ASUS EN9800GT 512mb PCI-E

ConclusionAsus 9800GT
 
 
It is plainly obvious that the 9800GT is little more than the 8800GT we had known and loved. However, times change, technology advances and while ATI have made some significant progress, NVidia have continued to churn out cards based on last generation technology. The 9800GT is one such example.
 
That isn’t to say the 9800GT is a bad card as it’s quite clearly a capable piece of hardware. It is stylish, silent and powerful enough to play all but Crysis at high settings with AA and AF applied which, weighing in at under £100, is an great achievement.
 
Previously, the 8800GT had little competition from ATI and the NVidia card ruled supreme as the mid-range card of choice. This year there is a new kid in town and ATI have pulled out all the stops to release a formidable mid-range card that simply blows the 9800GT (or 8800GT depending on your preference) out of the water with regards to raw performance. While NVidia have been resting on their laurels, ATI have developed a card that not only outperforms the NVidia offering but also has a better Price/Performance ratio in the majority of games -bucking the trend that the more you pay the less ratio you get. So with that said, why would anyone buy the 9800GT?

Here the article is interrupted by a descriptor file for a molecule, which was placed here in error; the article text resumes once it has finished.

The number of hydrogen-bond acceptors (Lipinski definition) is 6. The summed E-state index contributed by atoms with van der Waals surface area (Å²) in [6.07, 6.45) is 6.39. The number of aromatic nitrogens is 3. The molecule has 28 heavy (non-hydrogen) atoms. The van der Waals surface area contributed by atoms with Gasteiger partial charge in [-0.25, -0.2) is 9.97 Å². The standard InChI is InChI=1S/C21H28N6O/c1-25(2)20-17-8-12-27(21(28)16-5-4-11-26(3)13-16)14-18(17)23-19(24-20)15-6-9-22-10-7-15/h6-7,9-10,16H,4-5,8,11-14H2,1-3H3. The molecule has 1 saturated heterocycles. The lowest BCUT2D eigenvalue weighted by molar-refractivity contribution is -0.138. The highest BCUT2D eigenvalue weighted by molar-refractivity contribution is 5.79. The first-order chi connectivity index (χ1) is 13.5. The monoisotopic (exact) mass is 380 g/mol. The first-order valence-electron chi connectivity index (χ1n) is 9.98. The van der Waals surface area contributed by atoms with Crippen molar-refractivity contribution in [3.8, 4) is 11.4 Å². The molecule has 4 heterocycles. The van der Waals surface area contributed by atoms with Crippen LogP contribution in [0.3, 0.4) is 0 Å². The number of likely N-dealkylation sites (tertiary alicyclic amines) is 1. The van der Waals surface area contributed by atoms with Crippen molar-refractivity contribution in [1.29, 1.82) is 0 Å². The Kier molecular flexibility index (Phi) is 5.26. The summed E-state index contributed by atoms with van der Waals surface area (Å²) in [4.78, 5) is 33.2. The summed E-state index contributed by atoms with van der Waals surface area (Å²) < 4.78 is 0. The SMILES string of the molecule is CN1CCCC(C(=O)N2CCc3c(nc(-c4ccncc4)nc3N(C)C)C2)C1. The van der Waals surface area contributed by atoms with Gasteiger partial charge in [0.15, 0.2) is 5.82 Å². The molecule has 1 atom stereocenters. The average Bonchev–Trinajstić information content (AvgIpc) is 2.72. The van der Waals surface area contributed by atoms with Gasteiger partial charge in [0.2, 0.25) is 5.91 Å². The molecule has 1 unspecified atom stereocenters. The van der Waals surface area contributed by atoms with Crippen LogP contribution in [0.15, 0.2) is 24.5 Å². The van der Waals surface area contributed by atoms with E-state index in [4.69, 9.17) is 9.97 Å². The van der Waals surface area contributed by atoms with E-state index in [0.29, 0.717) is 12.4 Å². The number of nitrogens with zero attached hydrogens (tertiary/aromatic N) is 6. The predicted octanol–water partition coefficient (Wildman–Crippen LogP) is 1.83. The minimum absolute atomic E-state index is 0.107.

The 9800GT is TRI SLI capable and also has slightly updated OpenGL support (2.1). As its name suggests the EN9800GT is HybridPowerâ„¢ and Hybrid SLI® compatible should you be lucky enough to own a motherboard supporting these features (780a chipset). These are perhaps the only worthwhile improvements to the 8800GT. However, why anyone would want to TRI SLI 3 9800GT’s when for the same price they could have a single 280GTX that costs less, and on most occassions, would outperform the three cards is beyond me.
 
Before reviewing this card, my one hope for the 9800GT was for it to be cheap. It needed to be cheap if it was going to generate sales and be competitive so while £95 is hardly expensive, there are better options that give much more bang per buck. Therefore, I think we have shown that while the ASUS EN9800GT is a very attractive, cool and silent running card, it ultimately fails to deliver the goods when compared with the current competition.
 
 The Good
– Silent
– Blue PCB
– Solid capacitors for long life
– SLI capable
 
The Mediocre
– Performance
– Price
– No included game
 
The Bad
– So ‘last year’
 
 
Reviewed Award
 
Thanks to ASUS for providing the EN 9800GT ‘Hybridpower’ and HD4850 for this review.
 
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